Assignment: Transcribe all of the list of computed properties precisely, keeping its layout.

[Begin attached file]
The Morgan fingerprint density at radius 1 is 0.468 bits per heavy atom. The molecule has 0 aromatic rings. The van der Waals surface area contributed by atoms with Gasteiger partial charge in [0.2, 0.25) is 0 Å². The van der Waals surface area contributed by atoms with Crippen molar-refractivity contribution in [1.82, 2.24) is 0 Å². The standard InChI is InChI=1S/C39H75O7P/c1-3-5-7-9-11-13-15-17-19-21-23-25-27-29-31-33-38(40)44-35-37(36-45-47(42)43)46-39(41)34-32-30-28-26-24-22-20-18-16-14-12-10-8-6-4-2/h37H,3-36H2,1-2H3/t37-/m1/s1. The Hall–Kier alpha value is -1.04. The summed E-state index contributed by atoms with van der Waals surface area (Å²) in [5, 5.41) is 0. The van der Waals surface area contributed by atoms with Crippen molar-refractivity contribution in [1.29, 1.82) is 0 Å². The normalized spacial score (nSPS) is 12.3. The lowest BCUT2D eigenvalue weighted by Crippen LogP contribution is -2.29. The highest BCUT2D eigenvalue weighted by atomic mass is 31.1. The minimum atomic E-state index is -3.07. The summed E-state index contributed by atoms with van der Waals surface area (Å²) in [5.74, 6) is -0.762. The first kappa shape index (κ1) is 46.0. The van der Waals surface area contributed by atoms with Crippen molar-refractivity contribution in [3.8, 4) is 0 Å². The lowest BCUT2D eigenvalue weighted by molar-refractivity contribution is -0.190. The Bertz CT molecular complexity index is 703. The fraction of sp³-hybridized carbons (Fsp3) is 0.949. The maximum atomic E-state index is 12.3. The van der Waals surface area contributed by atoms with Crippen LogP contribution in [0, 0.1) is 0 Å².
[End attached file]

The Morgan fingerprint density at radius 1 is 0.468 bits per heavy atom. The molecule has 0 aromatic rings. The van der Waals surface area contributed by atoms with Gasteiger partial charge in [0.2, 0.25) is 0 Å². The van der Waals surface area contributed by atoms with Crippen molar-refractivity contribution in [1.82, 2.24) is 0 Å². The standard InChI is InChI=1S/C39H75O7P/c1-3-5-7-9-11-13-15-17-19-21-23-25-27-29-31-33-38(40)44-35-37(36-45-47(42)43)46-39(41)34-32-30-28-26-24-22-20-18-16-14-12-10-8-6-4-2/h37H,3-36H2,1-2H3/t37-/m1/s1. The Hall–Kier alpha value is -1.04. The summed E-state index contributed by atoms with van der Waals surface area (Å²) in [5, 5.41) is 0. The van der Waals surface area contributed by atoms with Crippen molar-refractivity contribution in [1.29, 1.82) is 0 Å². The normalized spacial score (nSPS) is 12.3. The lowest BCUT2D eigenvalue weighted by Crippen LogP contribution is -2.29. The highest BCUT2D eigenvalue weighted by atomic mass is 31.1. The minimum atomic E-state index is -3.07. The summed E-state index contributed by atoms with van der Waals surface area (Å²) in [5.74, 6) is -0.762. The first kappa shape index (κ1) is 46.0. The van der Waals surface area contributed by atoms with Crippen molar-refractivity contribution in [3.8, 4) is 0 Å². The lowest BCUT2D eigenvalue weighted by molar-refractivity contribution is -0.190. The Bertz CT molecular complexity index is 703. The fraction of sp³-hybridized carbons (Fsp3) is 0.949. The maximum atomic E-state index is 12.3. The van der Waals surface area contributed by atoms with Crippen LogP contribution in [0, 0.1) is 0 Å².